Book review of “I AM MY MOTHER’S WILDEST DREAM”:
Nyajuok Tongyik Doluony is a mother of three phenomenal children. A retired Nurse from the Army, community leader, mentor, successful entrepreneur, and advocate for women’s rights.
This book is an eye-opening personal life story that you wouldn’t find on Google internet. I was hooked, captivated, motivated and inspired. I had to read this book for 11 hours straight (220 pages).
Nyajuok Tongyik Doluony, book had upended my world with truth and honesty. This book had unapologetically challenged our Nuer male dominated patriarchal society practices which are deliberately tilted toward Nuer men world views.
This book is quite stunning, a masterpiece that asks South Sudanese fathers to reflect on what they owe to daughters who enter into their lives.
As a Nuer man and father of daughters, this book had grounded me, challenged me, and made me question my Nuer fatherly believes and values. Why do we fathers have concerns about the dowries when our daughters get married instead of being more concerned about what life would be like for our daughters at the hands of other men?
I can’t imagine how challenging it might have been for her to tackle the voice of a patriarchal society! She bravely and fearlessly refused to listen to other voices, instead she followed her own.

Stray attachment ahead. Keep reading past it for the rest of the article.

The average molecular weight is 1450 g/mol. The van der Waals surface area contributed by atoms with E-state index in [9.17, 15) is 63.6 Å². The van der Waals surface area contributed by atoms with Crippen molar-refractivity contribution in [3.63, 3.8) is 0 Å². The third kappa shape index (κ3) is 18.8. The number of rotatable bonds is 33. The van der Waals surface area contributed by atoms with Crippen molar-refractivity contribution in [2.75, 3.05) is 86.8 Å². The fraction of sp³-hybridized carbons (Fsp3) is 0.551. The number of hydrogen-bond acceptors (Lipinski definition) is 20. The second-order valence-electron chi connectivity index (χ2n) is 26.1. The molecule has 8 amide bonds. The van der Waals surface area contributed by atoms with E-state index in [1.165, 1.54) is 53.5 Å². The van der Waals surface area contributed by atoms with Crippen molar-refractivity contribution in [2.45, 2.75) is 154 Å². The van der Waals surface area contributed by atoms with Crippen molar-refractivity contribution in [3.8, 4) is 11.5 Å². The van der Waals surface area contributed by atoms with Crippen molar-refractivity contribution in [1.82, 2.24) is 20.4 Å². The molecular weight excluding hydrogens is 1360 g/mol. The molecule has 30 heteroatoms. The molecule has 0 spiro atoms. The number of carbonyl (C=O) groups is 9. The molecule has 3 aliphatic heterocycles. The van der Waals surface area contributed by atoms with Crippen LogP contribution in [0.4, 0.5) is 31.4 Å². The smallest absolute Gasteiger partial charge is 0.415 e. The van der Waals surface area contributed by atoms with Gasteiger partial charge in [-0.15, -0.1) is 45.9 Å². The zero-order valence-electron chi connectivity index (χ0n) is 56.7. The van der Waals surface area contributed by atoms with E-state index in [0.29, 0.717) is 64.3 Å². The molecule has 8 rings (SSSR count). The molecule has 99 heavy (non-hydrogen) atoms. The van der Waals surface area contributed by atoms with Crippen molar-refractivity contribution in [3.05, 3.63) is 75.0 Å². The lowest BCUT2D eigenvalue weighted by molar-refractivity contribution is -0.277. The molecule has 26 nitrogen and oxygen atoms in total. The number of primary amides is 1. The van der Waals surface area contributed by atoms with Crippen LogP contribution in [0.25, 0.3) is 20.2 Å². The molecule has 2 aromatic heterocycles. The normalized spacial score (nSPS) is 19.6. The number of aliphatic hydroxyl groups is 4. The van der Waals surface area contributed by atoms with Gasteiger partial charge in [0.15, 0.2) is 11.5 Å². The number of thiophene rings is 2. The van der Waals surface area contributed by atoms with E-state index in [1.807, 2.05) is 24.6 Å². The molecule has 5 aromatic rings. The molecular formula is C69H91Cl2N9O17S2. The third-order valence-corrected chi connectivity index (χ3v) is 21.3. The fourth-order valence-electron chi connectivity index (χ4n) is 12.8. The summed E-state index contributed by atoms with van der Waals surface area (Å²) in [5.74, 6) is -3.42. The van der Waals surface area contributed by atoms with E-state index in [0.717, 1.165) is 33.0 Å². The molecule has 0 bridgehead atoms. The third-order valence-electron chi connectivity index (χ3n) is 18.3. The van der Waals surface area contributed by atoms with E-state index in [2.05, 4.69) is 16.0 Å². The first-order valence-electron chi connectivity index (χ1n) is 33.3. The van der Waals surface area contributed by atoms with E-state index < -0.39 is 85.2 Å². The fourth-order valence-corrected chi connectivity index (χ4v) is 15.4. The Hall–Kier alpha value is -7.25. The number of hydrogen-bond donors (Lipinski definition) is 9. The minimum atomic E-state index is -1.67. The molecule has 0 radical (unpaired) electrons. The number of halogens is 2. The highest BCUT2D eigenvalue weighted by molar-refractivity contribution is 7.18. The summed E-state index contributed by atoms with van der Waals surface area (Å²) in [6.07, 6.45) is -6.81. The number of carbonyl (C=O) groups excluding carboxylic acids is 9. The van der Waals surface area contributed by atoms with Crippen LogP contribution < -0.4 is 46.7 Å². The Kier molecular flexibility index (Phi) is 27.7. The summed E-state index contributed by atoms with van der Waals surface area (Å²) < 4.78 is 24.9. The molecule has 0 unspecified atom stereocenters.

The heart of this book is a portrait of a mother and a daughter. As a young woman Nyajuok survived and flourished after abuse, pain, betrayal, treachery and humiliation by men who were supposed to protect, celebrate and love you.
Nyajuok highlighted the sacrifices of her mother in two refugee camps. Her mother made sure that she (Nyajuok) and her siblings would have better lives. It's a quiet fascinating and authentic story that would make you emotional.
I Am My Mother's Wildest Dreams, is a nail-biter, provocative and intriguing, it's a must-read book by South Sudanese fathers in particular.
In the 21 century, we should not continue putting the price tags on our daughters, sisters and nieces. The pain that come with our cultural practices as Nuer people is evidently narrated on this young womans’ life story.
With an unapologetically realistic delivery packed with emotion. I have no doubt that this book will be met with resistance by some (possibly Nuer brothers) and slapped with a “controversial” label, but if you’ve ever wondered what it would be like to walk in young Nuer woman shoes, then I feel like this is an unflinchingly honest place to start with.
Joy aches and pain chuckles in every chapter, and the entire book leaves you with the impression of silk, which is so nice because it was made by a living thing that had something on her mind to change the lives of the next generations.
Nyajuok Tongyik Doluony, you're incredible, champion, inspiring and role model to our daughters.
You're not just a daughter with a pretty face, sister, mother, friend, nurse and a U.S. Army Caption. You're a humble soul, who is trying her level best to make sure that this world is a better place for our daughters.
I take my hat off to Nyajuok Tongyik Doluony for writing this book.”
Isaac Thok Moses